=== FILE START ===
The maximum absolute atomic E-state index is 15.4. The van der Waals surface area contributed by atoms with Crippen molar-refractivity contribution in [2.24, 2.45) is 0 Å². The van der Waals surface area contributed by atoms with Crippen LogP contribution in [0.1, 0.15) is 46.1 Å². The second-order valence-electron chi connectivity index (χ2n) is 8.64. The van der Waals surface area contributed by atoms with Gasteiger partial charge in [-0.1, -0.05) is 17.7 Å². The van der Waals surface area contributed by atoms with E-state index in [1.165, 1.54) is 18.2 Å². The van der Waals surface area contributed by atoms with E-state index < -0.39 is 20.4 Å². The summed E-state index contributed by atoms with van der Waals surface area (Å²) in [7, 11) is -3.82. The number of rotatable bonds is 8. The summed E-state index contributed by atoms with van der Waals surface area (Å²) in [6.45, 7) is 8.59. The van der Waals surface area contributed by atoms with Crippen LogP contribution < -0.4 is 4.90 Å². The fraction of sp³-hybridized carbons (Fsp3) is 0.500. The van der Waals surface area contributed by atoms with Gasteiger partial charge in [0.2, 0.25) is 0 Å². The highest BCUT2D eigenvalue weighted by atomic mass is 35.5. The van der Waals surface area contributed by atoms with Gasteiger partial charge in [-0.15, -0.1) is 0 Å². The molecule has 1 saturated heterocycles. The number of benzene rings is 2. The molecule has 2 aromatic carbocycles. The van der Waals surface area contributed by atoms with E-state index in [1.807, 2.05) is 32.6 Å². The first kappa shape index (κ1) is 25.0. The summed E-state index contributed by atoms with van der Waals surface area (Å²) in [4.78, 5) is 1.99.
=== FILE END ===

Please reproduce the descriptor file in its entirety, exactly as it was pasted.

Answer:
The maximum absolute atomic E-state index is 15.4. The van der Waals surface area contributed by atoms with Crippen molar-refractivity contribution in [2.24, 2.45) is 0 Å². The van der Waals surface area contributed by atoms with Crippen LogP contribution in [0.1, 0.15) is 46.1 Å². The second-order valence-electron chi connectivity index (χ2n) is 8.64. The van der Waals surface area contributed by atoms with Gasteiger partial charge in [-0.1, -0.05) is 17.7 Å². The van der Waals surface area contributed by atoms with E-state index in [1.165, 1.54) is 18.2 Å². The van der Waals surface area contributed by atoms with E-state index < -0.39 is 20.4 Å². The summed E-state index contributed by atoms with van der Waals surface area (Å²) in [7, 11) is -3.82. The number of rotatable bonds is 8. The summed E-state index contributed by atoms with van der Waals surface area (Å²) in [6.45, 7) is 8.59. The van der Waals surface area contributed by atoms with Crippen LogP contribution < -0.4 is 4.90 Å². The fraction of sp³-hybridized carbons (Fsp3) is 0.500. The van der Waals surface area contributed by atoms with Gasteiger partial charge in [0.2, 0.25) is 0 Å². The highest BCUT2D eigenvalue weighted by atomic mass is 35.5. The van der Waals surface area contributed by atoms with Gasteiger partial charge in [-0.15, -0.1) is 0 Å². The molecule has 1 saturated heterocycles. The number of benzene rings is 2. The molecule has 2 aromatic carbocycles. The van der Waals surface area contributed by atoms with E-state index in [1.807, 2.05) is 32.6 Å². The first kappa shape index (κ1) is 25.0. The summed E-state index contributed by atoms with van der Waals surface area (Å²) in [4.78, 5) is 1.99.